UAS community reacts to DOT press conference regarding National Drone Registry
There’s a lot of buzz going on about Monday’s press conference with U.S. Transportation Secretary Anthony Foxx and F.A.A. Administrator Michael Huerta and their proposed plan to require all drone owners/operators to register their UAS (all sizes and classes) with a National Registry. And if you didn’t happen to catch the event, you can watch the recorded press conference below. The backlash from various UAS groups, legal advisors, manufacturers and aviation experts and the UAS community in general are nearly flabbergasted at the outcome of this event.
According to an article in the New York Times, a spokesman for the FAA claimed that “Anyone who fails to register a drone could face civil fines up to $27,500 and, if warranted, criminal penalties up to $250,000 or up to three years in jail, or both”.
The concept is ludicrous that every RC model plane, toy multirotors all the way up to larger drones will have to be registered to the owner/operator – despite the fact that a large percentage of them will become lost or broken in the first few weeks of operation before the registration will most likely be completed through the proposed bureaucratic system.
But first – a “task force” is to be charged with working out the details and will be announced by November 20, 2015. Who knows how long it will take after that before they actually have a functional registry program/process. As it stands currently, all commercial UAS pilots must file for a Section 333 Exemption and adhere to preposterous limited conditions as to their allowed flights and crew. The application process isn’t streamlined for UAS, so even registering your small quadcopter (like a DJI Phantom 3) through a process originally designed for manned aircraft, is a nightmare of unnecessary forms, bogged down with decades of luddite mentality in an obviously outdated system.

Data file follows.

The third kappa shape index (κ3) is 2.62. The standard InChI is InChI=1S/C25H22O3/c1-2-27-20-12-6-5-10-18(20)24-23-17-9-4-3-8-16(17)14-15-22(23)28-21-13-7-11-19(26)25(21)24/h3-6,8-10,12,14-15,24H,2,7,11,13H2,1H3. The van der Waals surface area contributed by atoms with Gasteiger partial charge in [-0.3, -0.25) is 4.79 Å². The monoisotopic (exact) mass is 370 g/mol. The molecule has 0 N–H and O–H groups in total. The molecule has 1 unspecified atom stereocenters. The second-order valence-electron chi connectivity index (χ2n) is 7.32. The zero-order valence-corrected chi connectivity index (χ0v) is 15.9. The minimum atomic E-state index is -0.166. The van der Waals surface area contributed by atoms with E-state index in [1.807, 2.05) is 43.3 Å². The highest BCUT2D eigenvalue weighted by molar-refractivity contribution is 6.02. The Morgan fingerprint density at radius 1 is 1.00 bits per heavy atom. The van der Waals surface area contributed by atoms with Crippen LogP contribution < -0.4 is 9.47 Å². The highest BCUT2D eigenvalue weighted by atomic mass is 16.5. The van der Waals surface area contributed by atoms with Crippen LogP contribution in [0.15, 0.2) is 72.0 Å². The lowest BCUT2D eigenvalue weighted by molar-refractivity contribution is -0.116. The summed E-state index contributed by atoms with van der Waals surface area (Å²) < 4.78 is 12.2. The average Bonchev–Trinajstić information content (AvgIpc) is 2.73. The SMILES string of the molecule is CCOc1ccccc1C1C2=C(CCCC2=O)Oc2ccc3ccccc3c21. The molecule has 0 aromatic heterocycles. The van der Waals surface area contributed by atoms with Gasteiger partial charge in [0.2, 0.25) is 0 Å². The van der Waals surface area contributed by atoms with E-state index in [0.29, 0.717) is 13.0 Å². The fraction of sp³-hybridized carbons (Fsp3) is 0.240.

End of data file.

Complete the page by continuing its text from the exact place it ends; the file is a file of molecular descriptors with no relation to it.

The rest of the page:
Let’s not forget that the FAA has already missed their congressionally mandated deadline to produce their UAS regulations program – something that now seems even further into the distant future,
US Department of Transportation Press Conference video stream
You can watch the entire press conference that was originally streamed live on YouTube on Oct 18, 2015. The Q&A in the second half of the press conference had both Foxx and Huerta doing quick double duty at the podium microphone, dodging the tough questions or just making stuff up as they went along. It almost feels like an SNL skit at times.
(Skip to 9:48 for the beginning of this press conference)
Q&A section – the last question reveals how totally unprepared and off track they are with this entire program. Skip ahead to 32:44 where the reporter asks about how they intend to recover and identify the errant UAS while it’s in the air – by transponder or something? The answer given by Foxx was “This is about having a national registry of folks who are owners of drones and users of drones… our challenge so far has not been not identifying the drone itself, it’s been connecting it back to the person who was using it and this will help us deal with that effectively. This is not about transponders or geofencing – this is about the connection”.
The reporter again states “I don’t think you understand… if I was to report a drone flying near JFK and you’re able to trace it back to the user how”? Foxx’ response was “We identify the drone, we collect the information on the drone, and the drone is cross-checked against the National Registry”.
The reporter again asks how they’re going to get that information – whether obtaining the drone or getting it remotely, the final comment given by Foxx was only “These are the types of issues that this task force is going to deal with, but my bottom line point is, you do have to have some access to the drone to connect it back to the user – I don’t think it’s going to be as big of a problem that you think it is, because in most instances, we have seen the drone, we just haven’t seen the person operating it”.